Toronto Film Society presented His Butler’s Sister (1943) on Monday, November 29, 1976 in a double bill with the short Every Sunday and Three Smart Girls as part of the Season 29 Monday Evening Film Buff Series, Programme 3.
Production Company: Universal. Producer: Felix Jackson. Director: Frank Borzage. Photography: Woody Bredell. Original Screenplay: Samuel Hoffenstein, Betty Reinhardt. Art Direction: John Goodman, Martin Obzina. Set Decoration: R.A. Guasman, T.F. Offenbecker. Film Editor: Ted Kent. Associate Producer: Frank Shaw. Gowns: Vera West. Special Photography: John P. Fulton. Assistant Director: Lew Borzage. Miss Durbin’s Gowns: Adrian. Songs directed by: Charles Previn. Musical Score: H.J. Salter. Vocal Coach: Andres de Segurola. Sound Director: Bernard B. Brown. Technician: Joseph Lapis.
Cast: Deanna Durbin (Ann Carter), Franchot Tone (Charles Gerard), Pat O’Brien (Martin Murphy), Akim Tamiroff (Popoff), Alan Mowbray (Jenkins, “Buzz”), Walter Catlett (Mortimer Kalb), Elsa Janssen (Severina), Evelyn Ankers (Elizabeth Campbell), Frank Jens (Emmett), Sig Arno (Moreno), Hans Conreid (Reeves), Florence Bates (Lady Sloughberry), Andrew Tombes (Brophy).
Songs: “Nessun Dorma” from Turandot: music by Giacomo Puccini, words by Sam Lerner. “When You’re Away“: music by Victor Herbert, lyrics by Henry M. Blossom. “In The Spirit of the Moment“: by Bernie Grossman & Walter Jurman. “Russian Medley“: arranged by Max Rabinowitsh.
Released in New York on December 29 , 1943
Nominated for an Academy Award for Sound Recording.
Frank Borzage was born on April 23, 1893 in Salt Lake City, and died on June 19, 1962 in Hollywood. Borzage started acting on stage during his teens, entered films as an actor in 1912, and directed his first film in 1916. Humoresque (192) and Lazybones (1925) are early silent films of his that stand out. Then, in 1927, Seventh Heaven was a smash success, and made his name commercially, plus gave him the first-ever Academy Award as Best Director. For the next dozen years he was one of Hollywood’s greatest and most inspired directors–the equal of John Ford, Howard Hawks, Ernst Lubitsch, Josef von Sternberg, King Vidor, Leo McCarey and Frank Capra. Highlights: Street Angel (1928), The River (1929), Lucky Star (1929), They Had to See Paris (1929), Liliom (1930), Bad Girl 1931–another Best Director Academy Award), A Farewell to Arms (1932), Secrets (1933), No Greater Glory (1934), Little Man What Now? (1934), Living on Velvet (1935), Desire (1936), Green Light (1937), The Big City (1937), Strange Cargo (1940), Seven Sweethearts (9142), His Butler’s Sister, Moonrise (1948), China Doll (1958), and four of the supreme romantic masterworks of American cinema–Man’s Castle (1933), History is Made at Night (1937), Three Comrades (1938) and The Mortal Storm (1940).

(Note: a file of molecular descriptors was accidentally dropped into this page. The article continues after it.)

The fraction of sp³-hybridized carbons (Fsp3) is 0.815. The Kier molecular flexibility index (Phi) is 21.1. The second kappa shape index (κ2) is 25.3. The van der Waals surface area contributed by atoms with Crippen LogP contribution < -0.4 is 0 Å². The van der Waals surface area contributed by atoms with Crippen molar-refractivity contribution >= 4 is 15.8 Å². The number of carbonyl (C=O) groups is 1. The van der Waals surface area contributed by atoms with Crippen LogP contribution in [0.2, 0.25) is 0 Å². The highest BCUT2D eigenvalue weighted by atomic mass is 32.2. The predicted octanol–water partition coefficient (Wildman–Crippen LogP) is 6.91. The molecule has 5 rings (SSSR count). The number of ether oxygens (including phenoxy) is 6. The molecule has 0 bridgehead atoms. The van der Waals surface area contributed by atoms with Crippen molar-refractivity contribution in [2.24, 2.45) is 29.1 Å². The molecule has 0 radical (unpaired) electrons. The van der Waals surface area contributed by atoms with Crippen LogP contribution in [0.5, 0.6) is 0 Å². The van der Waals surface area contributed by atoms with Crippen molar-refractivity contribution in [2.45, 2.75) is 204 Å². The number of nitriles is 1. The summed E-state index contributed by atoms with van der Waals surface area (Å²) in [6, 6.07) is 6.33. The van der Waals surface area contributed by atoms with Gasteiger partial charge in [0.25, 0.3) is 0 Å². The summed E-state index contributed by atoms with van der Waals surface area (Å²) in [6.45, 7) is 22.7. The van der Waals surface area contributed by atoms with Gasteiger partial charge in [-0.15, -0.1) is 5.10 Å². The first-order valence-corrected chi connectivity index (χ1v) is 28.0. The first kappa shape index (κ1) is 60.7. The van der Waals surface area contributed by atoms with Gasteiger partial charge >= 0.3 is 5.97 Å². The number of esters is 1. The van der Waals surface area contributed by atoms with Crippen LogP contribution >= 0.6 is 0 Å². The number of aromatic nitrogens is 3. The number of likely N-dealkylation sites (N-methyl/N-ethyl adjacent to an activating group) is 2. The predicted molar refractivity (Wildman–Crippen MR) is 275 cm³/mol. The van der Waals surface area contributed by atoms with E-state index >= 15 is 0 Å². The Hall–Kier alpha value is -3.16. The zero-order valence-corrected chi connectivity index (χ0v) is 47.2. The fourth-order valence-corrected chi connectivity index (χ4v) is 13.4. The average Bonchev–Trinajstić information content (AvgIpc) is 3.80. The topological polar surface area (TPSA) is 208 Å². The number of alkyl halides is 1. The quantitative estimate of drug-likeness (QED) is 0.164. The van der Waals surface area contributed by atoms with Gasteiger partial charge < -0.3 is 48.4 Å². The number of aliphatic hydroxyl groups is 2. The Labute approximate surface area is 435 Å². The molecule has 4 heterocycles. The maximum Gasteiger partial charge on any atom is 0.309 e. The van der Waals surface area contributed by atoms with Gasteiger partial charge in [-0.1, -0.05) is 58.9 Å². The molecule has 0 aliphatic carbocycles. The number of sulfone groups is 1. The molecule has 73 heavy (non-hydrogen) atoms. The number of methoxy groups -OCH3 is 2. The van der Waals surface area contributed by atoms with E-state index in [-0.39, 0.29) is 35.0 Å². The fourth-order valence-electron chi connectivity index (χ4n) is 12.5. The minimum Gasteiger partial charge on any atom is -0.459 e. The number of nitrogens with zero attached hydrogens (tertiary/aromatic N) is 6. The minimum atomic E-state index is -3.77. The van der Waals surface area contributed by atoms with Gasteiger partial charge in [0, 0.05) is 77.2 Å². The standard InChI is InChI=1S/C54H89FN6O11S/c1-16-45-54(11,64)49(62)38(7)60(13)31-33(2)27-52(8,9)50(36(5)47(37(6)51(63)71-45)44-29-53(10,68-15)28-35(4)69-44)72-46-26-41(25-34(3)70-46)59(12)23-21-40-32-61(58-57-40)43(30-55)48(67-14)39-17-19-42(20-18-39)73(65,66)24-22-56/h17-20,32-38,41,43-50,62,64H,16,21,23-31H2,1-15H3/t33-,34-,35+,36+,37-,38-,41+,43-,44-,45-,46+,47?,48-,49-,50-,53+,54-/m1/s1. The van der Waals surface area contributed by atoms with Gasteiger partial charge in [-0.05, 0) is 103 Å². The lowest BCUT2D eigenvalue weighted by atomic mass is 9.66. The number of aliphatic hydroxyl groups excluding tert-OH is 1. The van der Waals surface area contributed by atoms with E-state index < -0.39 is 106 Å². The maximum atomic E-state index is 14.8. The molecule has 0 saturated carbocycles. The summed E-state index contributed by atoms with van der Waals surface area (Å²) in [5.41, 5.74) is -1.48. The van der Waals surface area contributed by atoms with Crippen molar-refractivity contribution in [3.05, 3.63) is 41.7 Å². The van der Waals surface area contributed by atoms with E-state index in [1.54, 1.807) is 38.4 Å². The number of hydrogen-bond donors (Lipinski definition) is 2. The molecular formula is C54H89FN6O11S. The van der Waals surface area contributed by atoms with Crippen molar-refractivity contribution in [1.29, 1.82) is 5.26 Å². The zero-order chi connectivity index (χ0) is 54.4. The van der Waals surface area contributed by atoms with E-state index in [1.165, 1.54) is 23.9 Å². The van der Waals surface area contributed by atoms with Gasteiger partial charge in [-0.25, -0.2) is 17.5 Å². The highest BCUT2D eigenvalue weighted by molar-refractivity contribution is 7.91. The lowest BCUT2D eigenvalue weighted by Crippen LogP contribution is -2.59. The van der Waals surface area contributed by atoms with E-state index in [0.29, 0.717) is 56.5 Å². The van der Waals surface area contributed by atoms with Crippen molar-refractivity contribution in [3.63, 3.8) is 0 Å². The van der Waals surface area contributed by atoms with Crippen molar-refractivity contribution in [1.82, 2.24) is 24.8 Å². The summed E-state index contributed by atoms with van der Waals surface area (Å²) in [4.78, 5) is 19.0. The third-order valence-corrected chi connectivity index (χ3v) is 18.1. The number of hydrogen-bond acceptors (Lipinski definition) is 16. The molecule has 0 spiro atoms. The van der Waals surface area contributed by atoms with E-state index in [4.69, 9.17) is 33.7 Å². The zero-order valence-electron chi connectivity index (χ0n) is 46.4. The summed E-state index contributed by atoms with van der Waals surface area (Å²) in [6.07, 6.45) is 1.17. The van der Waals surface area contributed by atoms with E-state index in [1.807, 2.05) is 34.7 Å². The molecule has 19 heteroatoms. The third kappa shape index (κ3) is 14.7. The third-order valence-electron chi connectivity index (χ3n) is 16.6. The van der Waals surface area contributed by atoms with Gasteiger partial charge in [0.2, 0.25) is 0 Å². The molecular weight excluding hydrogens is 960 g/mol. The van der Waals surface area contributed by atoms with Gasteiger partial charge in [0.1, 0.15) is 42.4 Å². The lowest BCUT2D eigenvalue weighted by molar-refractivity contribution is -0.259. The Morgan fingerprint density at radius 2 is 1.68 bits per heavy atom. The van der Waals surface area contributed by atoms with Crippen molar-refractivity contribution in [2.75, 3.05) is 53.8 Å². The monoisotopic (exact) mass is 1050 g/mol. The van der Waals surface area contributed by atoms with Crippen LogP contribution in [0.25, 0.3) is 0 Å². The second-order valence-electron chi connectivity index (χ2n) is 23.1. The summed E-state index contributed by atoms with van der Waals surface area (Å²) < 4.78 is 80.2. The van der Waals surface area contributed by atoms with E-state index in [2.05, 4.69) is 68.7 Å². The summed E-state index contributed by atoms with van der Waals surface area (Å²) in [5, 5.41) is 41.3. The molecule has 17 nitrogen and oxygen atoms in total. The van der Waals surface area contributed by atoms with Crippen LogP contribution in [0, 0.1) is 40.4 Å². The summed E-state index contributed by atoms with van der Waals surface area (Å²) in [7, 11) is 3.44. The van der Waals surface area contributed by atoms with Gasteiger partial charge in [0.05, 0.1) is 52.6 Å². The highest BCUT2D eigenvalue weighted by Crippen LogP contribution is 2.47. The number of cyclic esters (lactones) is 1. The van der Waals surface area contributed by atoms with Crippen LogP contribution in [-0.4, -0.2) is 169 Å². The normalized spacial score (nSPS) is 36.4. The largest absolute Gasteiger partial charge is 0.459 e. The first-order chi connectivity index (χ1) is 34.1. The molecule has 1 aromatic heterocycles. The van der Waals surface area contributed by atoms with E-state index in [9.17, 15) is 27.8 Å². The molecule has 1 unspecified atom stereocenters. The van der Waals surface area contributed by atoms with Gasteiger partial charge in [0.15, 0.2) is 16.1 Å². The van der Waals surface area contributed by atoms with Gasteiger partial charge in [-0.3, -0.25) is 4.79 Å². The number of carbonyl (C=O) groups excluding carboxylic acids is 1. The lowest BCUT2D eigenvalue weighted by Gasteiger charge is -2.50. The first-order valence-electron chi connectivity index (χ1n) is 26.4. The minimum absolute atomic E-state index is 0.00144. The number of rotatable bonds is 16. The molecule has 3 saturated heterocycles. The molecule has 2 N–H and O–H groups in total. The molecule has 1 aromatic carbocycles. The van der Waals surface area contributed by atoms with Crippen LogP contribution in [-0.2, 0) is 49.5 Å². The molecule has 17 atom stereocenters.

Georges Sadoul, in Dictionary of Film Makers (translated by Peter Morris) wrote of Borzage: “No director has shown better than he the intimate warmth of human love in a profoundly united couple. His lovers are rarely isolated from their environment but are carefully depicted as part of their times, most commonly crisis-ridden America. In addition to his understanding of human relationships and his poetic tenderness, he had a social awareness and many of his films express a hatred of war. When war ravaged the world for the second time in his life he resigned himself to directing merely competent commercial films.”
Yet, even these “commercial” films of the 40’s and 50’s (such as Till We Meet Again , I’ve Always Loved You  and The Magnificent Doll ) all exhibited varying quantities of Borzage’s peculiar brand of lyrical romanticism. His Butler’s Sister is generally conceded to be part of Borzage’s artistic decline, and while there is no doubt it doesn’t come close to his 30’s masterpieces, it is still unmistakably a Borzage work. Mobile camerawork was a major featureof Borzage’s films, beginning in the late twenties (likely influenced by F.W. Murnau’s arrival at Borzage’s studio, Fox, around that time). Robert E. Smith comments in “Bright Lights”: “Even in minor films like His Butler’s Sister, sequences of beauty and power abound. The crane that descends on a beautifully lit Deanna Durbin and Franchot Tone as they walk home late at night isolates them as emotionally special individuals at the start of a magical relationship. Durbin’s purity and spiritual potential had already been demonstrated to us in the sequence immediately preceding this one. The Russian song she sings, full of dramatically illuminating closeups, focuses attention on the very special emotional qualities of the protagonists.”
In his best films, the camera was an active participant, often leading the protagonists to moral conclusions–note the end of His Butler’s Sister, as Durbin rushes to Franchot Tone through a crowd after finishing her song. Compare this with the start of the picture–when we first meet her, the camera follows her as she walks between cars in a moving train. There is another inventive piece of camerawork on the opening train sequence. Durbin has decided to come to New York to pursue a singing career, and upon learning that a famous composer (Tone) is on the train, Durbin goes to his train compartment to audition. While she is singing for the wrong man the train has stopped and Tone has gotten out onto the platform. Borzage gracefully moves the camera in the compartment while Durbin is singing and at the same time the train begins to advance in the opposite direction. The figure of Tone, oblivious to being pursued, proceeds into the image framed by the moving train’s window as Durbin continues signing, then is passed. All of the film’s themes and relationships are concisely compacted into this remarkable sequence.
Notes written and compiled by Jaan Salk
(This review is part of the article The Career of Deanna Durbin under the News tab)